Owning a home is expensive, there’s no doubt about it. There are ways to make it more affordable, though. One such way is with tax deductible expenses. Chances are, you may not be taking full advantage of the benefits available to you. Here we will discuss the most common as well as the lesser known tax deductions.
Mortgage Interest – A Big Deduction
Your mortgage itself provides you with several tax deductions. The interest you pay every month is a great place to start. If you look at your current mortgage statement, you’ll see a breakdown of principal and interest. At the start of your loan, that interest is probably a good majority of your payment. As disheartening as it is, you can write that interest off. This pertains to your first mortgage. If you have a second mortgage, such as Home Equity Line of Credit, there are some limitations. They are as follows:
- Any money used from a HELOC that directly impacts your home is 100% tax deductible. You can use the money for down payment funds or home improvements. If you do, you can claim all of the interest on your taxes.
- If you use money from a HELOC for uses that don’t affect your home, you can’t write 100% of the interest off. Instead, you can write off interest on the first $100,000. Anything beyond that can’t be written off.
Real Estate Taxes – An Expensive Debt
Another great tax deduction is your real estate taxes. If you reimbursed the seller for any real estate taxes they already paid, you can deduct those as well. You can write off all property taxes on an owner-occupied property. You cannot, however, write off taxes paid on an investment or second home. The exception to this rule is if you rent the home out fewer than 14 days per year. You may then be able to deduct the taxes.
Points Paid for Your Mortgage
Many homeowners pay points to secure the mortgage they want. Whether it was points to bring the interest rate down or to make up for a risky loan, they are deductible. As long as you paid less than $1 million for your home, you can deduct the full amount of the deposits paid. Some points paid for a refinance are also tax deductible. It depends on your personal situation, though. Talk to your tax professional about your individual case to see if this pertains to you.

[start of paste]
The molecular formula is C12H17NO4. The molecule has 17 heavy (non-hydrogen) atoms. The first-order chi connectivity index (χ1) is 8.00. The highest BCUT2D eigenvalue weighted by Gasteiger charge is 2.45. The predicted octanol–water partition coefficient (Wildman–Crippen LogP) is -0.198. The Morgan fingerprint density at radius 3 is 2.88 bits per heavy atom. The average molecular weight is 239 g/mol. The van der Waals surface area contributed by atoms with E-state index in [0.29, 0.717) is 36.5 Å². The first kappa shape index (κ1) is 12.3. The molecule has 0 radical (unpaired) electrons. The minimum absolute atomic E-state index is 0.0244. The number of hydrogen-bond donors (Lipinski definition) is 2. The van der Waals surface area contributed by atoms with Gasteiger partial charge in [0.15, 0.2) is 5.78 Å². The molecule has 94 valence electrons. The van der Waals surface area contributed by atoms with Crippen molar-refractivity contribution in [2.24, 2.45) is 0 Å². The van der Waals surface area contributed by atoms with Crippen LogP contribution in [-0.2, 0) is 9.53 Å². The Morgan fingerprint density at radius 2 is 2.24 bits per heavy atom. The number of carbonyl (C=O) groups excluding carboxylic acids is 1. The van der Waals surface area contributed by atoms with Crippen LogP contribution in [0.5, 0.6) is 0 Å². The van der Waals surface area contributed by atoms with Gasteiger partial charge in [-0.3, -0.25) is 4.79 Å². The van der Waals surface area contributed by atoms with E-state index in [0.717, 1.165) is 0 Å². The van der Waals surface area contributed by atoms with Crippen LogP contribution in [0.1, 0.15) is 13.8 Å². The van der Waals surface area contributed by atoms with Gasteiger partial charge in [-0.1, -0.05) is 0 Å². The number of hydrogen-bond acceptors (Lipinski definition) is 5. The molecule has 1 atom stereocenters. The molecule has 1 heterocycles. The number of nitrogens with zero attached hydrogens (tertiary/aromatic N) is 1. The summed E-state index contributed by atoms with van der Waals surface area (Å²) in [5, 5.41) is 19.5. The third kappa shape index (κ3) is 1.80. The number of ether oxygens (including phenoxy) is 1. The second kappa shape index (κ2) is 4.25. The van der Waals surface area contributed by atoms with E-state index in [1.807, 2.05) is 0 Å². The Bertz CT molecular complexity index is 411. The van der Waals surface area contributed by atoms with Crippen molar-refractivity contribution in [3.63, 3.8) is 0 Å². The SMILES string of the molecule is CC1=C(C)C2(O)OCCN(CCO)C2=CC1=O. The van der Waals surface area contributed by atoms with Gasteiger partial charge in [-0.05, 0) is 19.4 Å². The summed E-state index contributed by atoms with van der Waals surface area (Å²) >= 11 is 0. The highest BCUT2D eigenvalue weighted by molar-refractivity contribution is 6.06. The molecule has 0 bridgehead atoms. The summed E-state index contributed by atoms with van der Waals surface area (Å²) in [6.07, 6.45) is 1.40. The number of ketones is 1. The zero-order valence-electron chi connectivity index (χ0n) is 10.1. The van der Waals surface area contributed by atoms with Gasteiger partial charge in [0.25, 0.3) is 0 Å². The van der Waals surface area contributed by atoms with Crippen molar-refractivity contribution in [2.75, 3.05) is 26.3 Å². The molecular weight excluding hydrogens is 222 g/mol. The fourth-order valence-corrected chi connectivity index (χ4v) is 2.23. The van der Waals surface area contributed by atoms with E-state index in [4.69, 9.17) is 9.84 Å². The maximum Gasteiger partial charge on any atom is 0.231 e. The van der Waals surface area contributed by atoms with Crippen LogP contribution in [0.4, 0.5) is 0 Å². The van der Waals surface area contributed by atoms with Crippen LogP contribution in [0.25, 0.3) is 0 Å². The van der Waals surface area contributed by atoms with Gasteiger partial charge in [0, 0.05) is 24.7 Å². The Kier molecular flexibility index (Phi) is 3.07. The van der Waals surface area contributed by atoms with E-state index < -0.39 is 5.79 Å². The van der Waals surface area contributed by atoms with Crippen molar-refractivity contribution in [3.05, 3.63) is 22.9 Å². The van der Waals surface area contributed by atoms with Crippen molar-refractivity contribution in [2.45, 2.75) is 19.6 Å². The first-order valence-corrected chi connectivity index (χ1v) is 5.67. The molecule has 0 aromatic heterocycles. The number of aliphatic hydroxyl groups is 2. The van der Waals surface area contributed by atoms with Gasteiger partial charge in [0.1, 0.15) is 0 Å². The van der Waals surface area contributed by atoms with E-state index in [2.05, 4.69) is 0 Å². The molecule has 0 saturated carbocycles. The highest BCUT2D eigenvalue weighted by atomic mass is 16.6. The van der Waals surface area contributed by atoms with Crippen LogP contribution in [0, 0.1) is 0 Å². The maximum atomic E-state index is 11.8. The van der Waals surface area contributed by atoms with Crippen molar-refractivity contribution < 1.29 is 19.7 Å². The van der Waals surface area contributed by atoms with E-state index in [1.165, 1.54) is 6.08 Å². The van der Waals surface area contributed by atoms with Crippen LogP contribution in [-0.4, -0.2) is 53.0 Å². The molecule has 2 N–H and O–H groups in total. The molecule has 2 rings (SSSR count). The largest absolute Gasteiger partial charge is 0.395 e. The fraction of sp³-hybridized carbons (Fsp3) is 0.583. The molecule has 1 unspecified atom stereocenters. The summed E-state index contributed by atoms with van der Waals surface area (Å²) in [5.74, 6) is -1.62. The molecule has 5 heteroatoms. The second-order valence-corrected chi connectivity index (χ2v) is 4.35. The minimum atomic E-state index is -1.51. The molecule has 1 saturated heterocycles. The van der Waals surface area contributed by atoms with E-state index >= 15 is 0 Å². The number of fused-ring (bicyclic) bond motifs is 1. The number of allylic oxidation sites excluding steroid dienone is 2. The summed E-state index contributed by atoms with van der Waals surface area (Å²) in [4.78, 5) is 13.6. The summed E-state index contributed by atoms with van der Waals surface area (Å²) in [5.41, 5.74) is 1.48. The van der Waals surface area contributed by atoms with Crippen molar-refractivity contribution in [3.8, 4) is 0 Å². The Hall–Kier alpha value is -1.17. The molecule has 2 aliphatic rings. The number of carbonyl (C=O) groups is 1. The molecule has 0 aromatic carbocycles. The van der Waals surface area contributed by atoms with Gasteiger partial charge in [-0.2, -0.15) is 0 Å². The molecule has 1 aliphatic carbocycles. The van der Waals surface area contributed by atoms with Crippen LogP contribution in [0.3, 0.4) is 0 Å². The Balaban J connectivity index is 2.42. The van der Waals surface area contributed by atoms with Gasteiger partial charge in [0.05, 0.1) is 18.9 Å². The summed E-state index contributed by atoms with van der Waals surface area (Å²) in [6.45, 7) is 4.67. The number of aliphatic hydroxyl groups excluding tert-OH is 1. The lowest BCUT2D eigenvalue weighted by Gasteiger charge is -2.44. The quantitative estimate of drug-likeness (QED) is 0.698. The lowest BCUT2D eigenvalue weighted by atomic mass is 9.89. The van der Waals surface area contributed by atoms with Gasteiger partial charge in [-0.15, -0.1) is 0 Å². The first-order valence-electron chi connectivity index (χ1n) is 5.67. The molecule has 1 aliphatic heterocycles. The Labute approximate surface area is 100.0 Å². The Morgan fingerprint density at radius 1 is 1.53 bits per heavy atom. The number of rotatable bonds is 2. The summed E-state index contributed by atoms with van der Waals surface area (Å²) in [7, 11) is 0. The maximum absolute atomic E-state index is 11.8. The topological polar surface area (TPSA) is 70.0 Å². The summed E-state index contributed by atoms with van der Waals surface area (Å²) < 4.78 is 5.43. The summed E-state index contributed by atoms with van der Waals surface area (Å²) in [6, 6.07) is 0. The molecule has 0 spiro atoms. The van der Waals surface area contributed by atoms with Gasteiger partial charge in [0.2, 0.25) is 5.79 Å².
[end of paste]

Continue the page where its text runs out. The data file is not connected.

While you can’t deduct the money you pay for homeowner’s insurance, there is a loophole. If you experience a sudden loss pertaining to your home and insurance doesn’t cover it, you may be able to deduct the costs. This only pertains to sudden losses, such as those due to a fire or natural disaster. The cost of the damages not covered by insurance must exceed 10% of your adjusted gross income before you can deduct them, though.
Cost of Moving
Moving is expensive too! If you move because your job demands it, you may be able to deduct the expenses incurred for moving. This pertains to those employed by a company as well as self-employed borrowers. You must be required to move at least 50 miles from your current home in order to qualify, though.
Home Energy Improvements
A large home energy improvement deduction expired at the end of 2016. However, there are still a few that exist. Solar water heaters and solar panels may still provide you with a tax deduction. Less common things like wind turbines and geothermal heat pumps may also qualify you for a reduction in your taxes. Talk to your tax professional before investing in any changes to see how you might benefit.
Home Office Deductions
If you work for yourself or you work from home, your home office may provide you with a few tax deductions. You must prove the area you use for your home office is strictly for that use. If so, you may be able to deduct some of your utilities, homeowner’s association fees, and homeowner’s insurance premiums. Talk to your tax professional before taking this deduction, though. It can be a trigger for an audit if you don’t use it appropriately.
Expenses That Aren’t Tax Deductible
As usual, with the good comes the bad. There are certain homeowner expenses you can’t deduct, no matter how much they cost you each year. These include:
- Homeowner insurance premiums (unless you use the home office deduction)
- Homeowner’s association fees (unless you use the home office deduction)
- Private Mortgage Insurance (this deduction just expired in 2016)
- Many home improvements (unless you use a home equity line of credit to pay for them)
The good news is, there are plenty of expenses you can deduct pertaining to your home. Make sure you go over them with your tax professional. Things like a home office deduction can get tricky, especially if you don’t use the area exclusively for your work. Other things like property tax deductions and interest are pretty self-explanatory. The help of a professional is always warranted, though.
If you itemize your deductions on your tax returns, the tax deductible expenses of owning a home can help decrease your tax liability. Make sure you look at both options to see which suits you the best. Some homeowners may still benefit from the standard tax deduction. This decreases the risk of audits or taking deductions you aren’t eligible to receive. But, if itemizing benefits you more, take advantage of the savings being a homeowner provides!